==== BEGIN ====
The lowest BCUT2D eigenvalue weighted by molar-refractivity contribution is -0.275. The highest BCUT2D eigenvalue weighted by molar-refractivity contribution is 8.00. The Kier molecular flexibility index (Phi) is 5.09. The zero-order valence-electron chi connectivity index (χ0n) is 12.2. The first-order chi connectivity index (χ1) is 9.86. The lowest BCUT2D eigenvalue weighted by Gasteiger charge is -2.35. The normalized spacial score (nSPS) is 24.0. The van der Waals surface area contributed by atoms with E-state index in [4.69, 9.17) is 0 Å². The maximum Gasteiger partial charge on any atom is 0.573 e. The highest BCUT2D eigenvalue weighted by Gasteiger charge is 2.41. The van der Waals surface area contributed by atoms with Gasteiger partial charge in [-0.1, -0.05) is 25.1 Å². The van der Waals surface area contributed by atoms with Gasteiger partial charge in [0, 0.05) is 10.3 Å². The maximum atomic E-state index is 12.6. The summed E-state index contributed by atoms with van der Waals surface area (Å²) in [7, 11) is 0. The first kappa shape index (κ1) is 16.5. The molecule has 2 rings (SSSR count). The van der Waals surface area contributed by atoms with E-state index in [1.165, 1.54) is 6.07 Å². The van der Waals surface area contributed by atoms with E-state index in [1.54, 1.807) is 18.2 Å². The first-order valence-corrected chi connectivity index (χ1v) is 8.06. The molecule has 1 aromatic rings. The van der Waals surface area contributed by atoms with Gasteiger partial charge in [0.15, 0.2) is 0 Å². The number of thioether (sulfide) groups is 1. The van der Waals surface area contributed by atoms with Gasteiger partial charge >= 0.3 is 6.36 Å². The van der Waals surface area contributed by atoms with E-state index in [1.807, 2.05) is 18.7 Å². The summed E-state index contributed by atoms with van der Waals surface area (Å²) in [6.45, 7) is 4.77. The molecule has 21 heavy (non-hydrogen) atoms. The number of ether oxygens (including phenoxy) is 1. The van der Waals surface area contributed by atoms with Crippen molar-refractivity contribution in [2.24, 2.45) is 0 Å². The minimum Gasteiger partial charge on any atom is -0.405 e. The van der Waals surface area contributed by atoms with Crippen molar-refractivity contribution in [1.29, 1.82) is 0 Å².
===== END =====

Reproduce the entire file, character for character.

The lowest BCUT2D eigenvalue weighted by molar-refractivity contribution is -0.275. The highest BCUT2D eigenvalue weighted by molar-refractivity contribution is 8.00. The Kier molecular flexibility index (Phi) is 5.09. The zero-order valence-electron chi connectivity index (χ0n) is 12.2. The first-order chi connectivity index (χ1) is 9.86. The lowest BCUT2D eigenvalue weighted by Gasteiger charge is -2.35. The normalized spacial score (nSPS) is 24.0. The van der Waals surface area contributed by atoms with E-state index in [4.69, 9.17) is 0 Å². The maximum Gasteiger partial charge on any atom is 0.573 e. The highest BCUT2D eigenvalue weighted by Gasteiger charge is 2.41. The van der Waals surface area contributed by atoms with Gasteiger partial charge in [-0.1, -0.05) is 25.1 Å². The van der Waals surface area contributed by atoms with Gasteiger partial charge in [0, 0.05) is 10.3 Å². The maximum atomic E-state index is 12.6. The summed E-state index contributed by atoms with van der Waals surface area (Å²) in [7, 11) is 0. The first kappa shape index (κ1) is 16.5. The molecule has 2 rings (SSSR count). The van der Waals surface area contributed by atoms with E-state index in [1.165, 1.54) is 6.07 Å². The van der Waals surface area contributed by atoms with E-state index in [1.54, 1.807) is 18.2 Å². The first-order valence-corrected chi connectivity index (χ1v) is 8.06. The molecule has 1 aromatic rings. The van der Waals surface area contributed by atoms with Gasteiger partial charge in [0.15, 0.2) is 0 Å². The number of thioether (sulfide) groups is 1. The van der Waals surface area contributed by atoms with Gasteiger partial charge >= 0.3 is 6.36 Å². The van der Waals surface area contributed by atoms with E-state index in [1.807, 2.05) is 18.7 Å². The summed E-state index contributed by atoms with van der Waals surface area (Å²) in [6.45, 7) is 4.77. The molecule has 21 heavy (non-hydrogen) atoms. The number of ether oxygens (including phenoxy) is 1. The van der Waals surface area contributed by atoms with Crippen molar-refractivity contribution in [2.24, 2.45) is 0 Å². The minimum Gasteiger partial charge on any atom is -0.405 e. The van der Waals surface area contributed by atoms with Crippen molar-refractivity contribution in [1.29, 1.82) is 0 Å².